The first draft of the Global Stocktake, published on 11th December, used the following language:
“Reducing both consumption and production of fossil fuels, in a just, orderly and equitable manner so as to achieve net zero by, before, or around 2050 in keeping with the science.”

While any mention of fossil fuels within the draft text can be considered an achievement, it was clear that the level of urgency hoped for by many was absent. Anger and disappointment from many countries followed the first draft, resulting in the conference carrying on past its scheduled end time as the delegates tried to come to a more acceptable agreement. Eventually, a second draft was agreed upon in which the language was strengthened slightly:
“The countries will contribute…to transitioning away from fossil fuels in energy systems in a just, orderly and equitable manner.”

The new draft and subsequent agreement was welcomed by most countries, although a number of smaller island states and indigenous communities still felt that it did not represent them adequately. The wording of the first Global Stocktake is historic, in that it is the first time that a reduction in fossil fuels has made it into the final agreement at a COP. It is certainly a positive step and a starting point for further discussions. However, it still points towards 2050 as a target date and still does not call for a complete phase out of fossil fuels; as such it may not be strong enough to keep global warming targets within reach.

More widely in terms of renewable energy discussions, on days 2 and 3 of the conference, around 100 countries pledged to treble their use of renewable energy by 2030.[3] Slightly more controversially, 22 countries (including France, the United States, the United Kingdom, South Korea, Hungary, and the Netherlands) signed a declaration to triple the use of nuclear power by 2050.

On the other hand, India made comments that it planned to double its production of coal to 1.5 billion tonnes by 2030. A statement from the Indian Government outlined that coal would remain the country’s main source of energy for the foreseeable future.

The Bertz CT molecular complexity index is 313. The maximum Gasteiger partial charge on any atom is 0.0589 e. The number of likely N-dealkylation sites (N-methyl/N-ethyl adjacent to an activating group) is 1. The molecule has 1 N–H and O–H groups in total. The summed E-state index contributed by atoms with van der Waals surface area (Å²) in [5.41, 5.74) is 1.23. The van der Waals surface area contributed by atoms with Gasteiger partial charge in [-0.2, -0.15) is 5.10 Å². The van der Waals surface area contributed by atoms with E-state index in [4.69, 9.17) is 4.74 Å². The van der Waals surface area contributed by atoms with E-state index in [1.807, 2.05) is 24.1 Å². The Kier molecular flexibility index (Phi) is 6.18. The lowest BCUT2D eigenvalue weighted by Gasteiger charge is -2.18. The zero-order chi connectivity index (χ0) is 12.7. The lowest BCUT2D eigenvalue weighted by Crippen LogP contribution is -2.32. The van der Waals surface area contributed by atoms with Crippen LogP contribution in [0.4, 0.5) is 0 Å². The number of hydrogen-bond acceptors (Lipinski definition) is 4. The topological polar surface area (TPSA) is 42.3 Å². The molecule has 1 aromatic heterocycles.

COP28 placed a significant emphasis on the impacts of climate change on people’s health. Worrying statistics were reported at the conference regarding the various impacts that climate change can have on people’s wellbeing. A study from the Overseas Development Institute (ODI) states that there have been almost 4,000 lives lost due to climate change fuelled extreme weather events, in the last 20 years.[4] According to the World Health Organization, (WHO) air pollution contributes to 7 million deaths each year.[5] Delegates attending COP28 were able to see for themselves the effects of this pollution, with smog affecting Expo City on a number of days during the event.

In response to these statistics, 123 countries signed the first ever Declaration on Climate and Health. In this declaration the signatories committed to a number of aims designed to highlight the link between climate change and health and ‘transform health systems to be more climate resilient.’
Some of these included encouraging investment in climate and health, allowing for cross sectoral collaboration and sharing of knowledge and research, as well as promoting steps to reduce emissions from the health sector. You can read the full declaration here.

This declaration was heralded as another historic win for the conference, alongside the early progress made on the loss and damage fund. While these decisions can be overshadowed by other discussions at COP, their significance must not be ignored.


It is not unusual at all for COPs to be plagued by controversy and this year was no different.
From the outset, COP28 was subjected to criticisms and these remained a shadow over the conference throughout, sometimes garnering more attention than the climate issues being discussed.

Inclusivity and Right to Protest

Ahead of the conference, Sultan Al Jaber claimed that COP28 would be the most inclusive COP ever seen. More delegates than ever before attended from across the world, however, this does not necessarily mean that it was more diverse or inclusive than previous years.

Statistics show that just 38% of attendees at COP28 were women, and that this was just a 1% increase on the year before.[6] Of 133 world leaders who attended the conference, only 15 were female – just 11%.

Representatives of Indigenous groups also felt the conference lacked inclusivity and argued that draft texts, including drafts of the Global Stocktake, mentioned their communities very little.[7]